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Jun 26, 2014, 11:18:38 PM6/26/14
to Brandon Jones, Adam Barth, blink-dev
Personally I'm interested in the impact on Chromium as a whole.

For example, it appears the Firefox demo binaries link in the Oculus SDK -- does implementing this API imply Chromium would do the same?

Andrew

Brandon Jones

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Jun 27, 2014, 12:17:05 AM6/27/14
to sche...@chromium.org, aba...@google.com, blin...@chromium.org
That's a great question, and one that I hoped to get some advice on, so I'm glad you brought it up.

My current code has the Oculus SDK sitting in third_party and is statically linking it. This is working pretty well, but the big question is one of license compatibility. I've attached the SDK license for reference, it's a custom license. It appears to be pretty permissive, but it's not for me to decide if it's compatible with Chrome's third party lib policy.

Mozilla ran into the same question, (https://groups.google.com/forum/#!topic/mozilla.dev.platform/VzsJjYpFRJs) and their solution was to build the library as a DLL and link it dynamically. Chrome could do that as well (The API is very straightforward C) though there's still a question of how it would be distributed. The SDK isn't configured as a dynamic lib as-is, and so we would still need to build and distribute the library or point people at a resource for getting a pre-built binary lib (though of course that would severely hurt adoption).

I'm honestly not very familiar with our policies regarding third_party, so I'd appreciate some pointers in the right direction. Regardless, we have options.

--Brandon
LICENSE.txt

Adam Barth

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Jun 27, 2014, 12:30:54 AM6/27/14
to Brandon Jones, sche...@chromium.org, blin...@chromium.org
I don't think we should implement this feature in trunk.  As far as I can tell, WebVR unrelated to our goals for 2014 [1].  You are, of course, welcome to implement the feature in a branch.  Hopefully the module system makes that easier than it would be otherwise.

Brandon Jones

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Jun 27, 2014, 1:02:54 AM6/27/14
to Adam Barth, sche...@chromium.org, blin...@chromium.org
That sounds perfectly reasonable to me.

Nico Weber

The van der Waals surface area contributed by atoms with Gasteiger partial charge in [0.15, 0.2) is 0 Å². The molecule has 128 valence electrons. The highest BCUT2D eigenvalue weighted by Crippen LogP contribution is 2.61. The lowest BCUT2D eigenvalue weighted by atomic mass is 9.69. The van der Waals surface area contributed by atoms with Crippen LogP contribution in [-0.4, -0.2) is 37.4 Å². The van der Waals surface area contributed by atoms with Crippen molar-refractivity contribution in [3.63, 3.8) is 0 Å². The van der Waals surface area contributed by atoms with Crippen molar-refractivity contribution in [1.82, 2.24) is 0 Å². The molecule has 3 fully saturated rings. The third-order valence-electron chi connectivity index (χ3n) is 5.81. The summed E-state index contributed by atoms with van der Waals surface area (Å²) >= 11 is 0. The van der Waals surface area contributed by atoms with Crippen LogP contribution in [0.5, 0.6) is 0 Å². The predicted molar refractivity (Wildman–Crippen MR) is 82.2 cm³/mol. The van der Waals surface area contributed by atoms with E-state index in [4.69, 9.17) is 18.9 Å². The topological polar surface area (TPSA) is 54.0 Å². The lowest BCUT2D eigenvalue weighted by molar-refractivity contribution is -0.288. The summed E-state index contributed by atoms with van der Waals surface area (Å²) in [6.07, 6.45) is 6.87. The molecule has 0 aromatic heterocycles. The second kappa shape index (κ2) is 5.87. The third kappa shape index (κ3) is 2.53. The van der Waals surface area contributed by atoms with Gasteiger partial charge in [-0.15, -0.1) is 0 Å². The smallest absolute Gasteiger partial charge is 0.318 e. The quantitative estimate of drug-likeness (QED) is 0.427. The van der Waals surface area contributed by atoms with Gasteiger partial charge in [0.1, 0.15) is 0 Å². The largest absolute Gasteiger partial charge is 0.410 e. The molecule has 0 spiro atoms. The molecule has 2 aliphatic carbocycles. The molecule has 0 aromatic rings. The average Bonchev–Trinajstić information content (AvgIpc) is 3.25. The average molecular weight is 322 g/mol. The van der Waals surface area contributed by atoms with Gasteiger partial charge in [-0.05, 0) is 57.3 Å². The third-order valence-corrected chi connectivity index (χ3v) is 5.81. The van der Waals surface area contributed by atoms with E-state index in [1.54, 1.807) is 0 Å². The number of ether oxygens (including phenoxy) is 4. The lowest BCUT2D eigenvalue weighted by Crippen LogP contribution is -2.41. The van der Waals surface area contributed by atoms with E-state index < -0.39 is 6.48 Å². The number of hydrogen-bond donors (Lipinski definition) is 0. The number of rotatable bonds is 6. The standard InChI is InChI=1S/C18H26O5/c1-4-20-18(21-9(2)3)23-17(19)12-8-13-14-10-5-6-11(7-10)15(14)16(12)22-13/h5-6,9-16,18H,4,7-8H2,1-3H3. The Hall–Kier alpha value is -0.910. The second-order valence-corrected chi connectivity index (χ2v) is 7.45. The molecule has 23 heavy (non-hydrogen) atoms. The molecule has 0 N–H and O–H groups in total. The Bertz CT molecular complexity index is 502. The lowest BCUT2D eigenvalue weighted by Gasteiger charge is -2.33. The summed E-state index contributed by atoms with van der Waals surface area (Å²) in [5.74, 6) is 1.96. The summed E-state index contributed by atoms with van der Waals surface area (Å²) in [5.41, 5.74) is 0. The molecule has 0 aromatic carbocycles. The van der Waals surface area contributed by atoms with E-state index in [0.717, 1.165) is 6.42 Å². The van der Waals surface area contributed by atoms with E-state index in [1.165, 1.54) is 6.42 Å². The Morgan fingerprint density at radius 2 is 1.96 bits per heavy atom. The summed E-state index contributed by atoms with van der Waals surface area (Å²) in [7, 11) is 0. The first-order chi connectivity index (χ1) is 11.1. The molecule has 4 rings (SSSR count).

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Jun 27, 2014, 12:39:45 PM6/27/14
to Brandon Jones, Adam Barth, Andrew Scherkus, blink-dev
The third party policies are documented at http://www.chromium.org/developers/adding-3rd-party-libraries

How large is the oculus dll? Is that really something we'd have to ship, instead of relying on users to install it?

Brandon Jones

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Jun 27, 2014, 12:59:03 PM6/27/14
to tha...@chromium.org, aba...@google.com, sche...@chromium.org, blin...@chromium.org
Thanks for the third_party link!

I haven't built the code as a dynamic lib myself yet, but the one's that Mozilla have clock in at 661.504 kb for libovr64.dll and 1152.044 kb for libovr.dylib. There's a decent chunk of the code that Chrome doesn't use, though, so it may be that a statically linked version adds less bulk. I'll have to test it out and see how much it grows the binary size.

I'd personally prefer that users link against a library that was installed on their OS by an Oculus installer or another app, but that doesn't appear to be their model at this time. The SDK is currently geared towards an assumption that apps will statically link it.

Brandon Jones

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Jun 27, 2014, 1:06:24 PM6/27/14
to tha...@chromium.org, aba...@google.com, sche...@chromium.org, blin...@chromium.org
Just tried it. On my OSX release build statically linking libovr added 330.52 kb to the size of Chromium.app

Nico Weber

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Jun 27, 2014, 1:10:11 PM6/27/14
to Brandon Jones, Adam Barth, Andrew Scherkus, blink-dev
That seems pretty large, for something most users probably won't use. It'd probably have to be built as a dll and downloaded through the components updater.

Vangelis Kokkevis

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Jun 27, 2014, 3:48:52 PM6/27/14
to Brandon Jones, Adam Barth, sche...@chromium.org, blink-dev
A lot of the functionality required by VR is generally useful to the web platform even outside the strict context of VR. It is also particularly relevant to mobile. For example, on the input side surfacing sensor data (accurate position, orientation, depth, etc) both on the device you hold in your hands and the one you're using for display would be a great addition to the platform. On the display side, being able to drive multiple displays with possibly different characteristics seems quite useful too.

Vangelis




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Andrew Scherkus

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Jun 27, 2014, 3:57:40 PM6/27/14
to Vangelis Kokkevis, Brandon Jones, Adam Barth, blink-dev
On Fri, Jun 27, 2014 at 12:48 PM, Vangelis Kokkevis <vang...@google.com> wrote: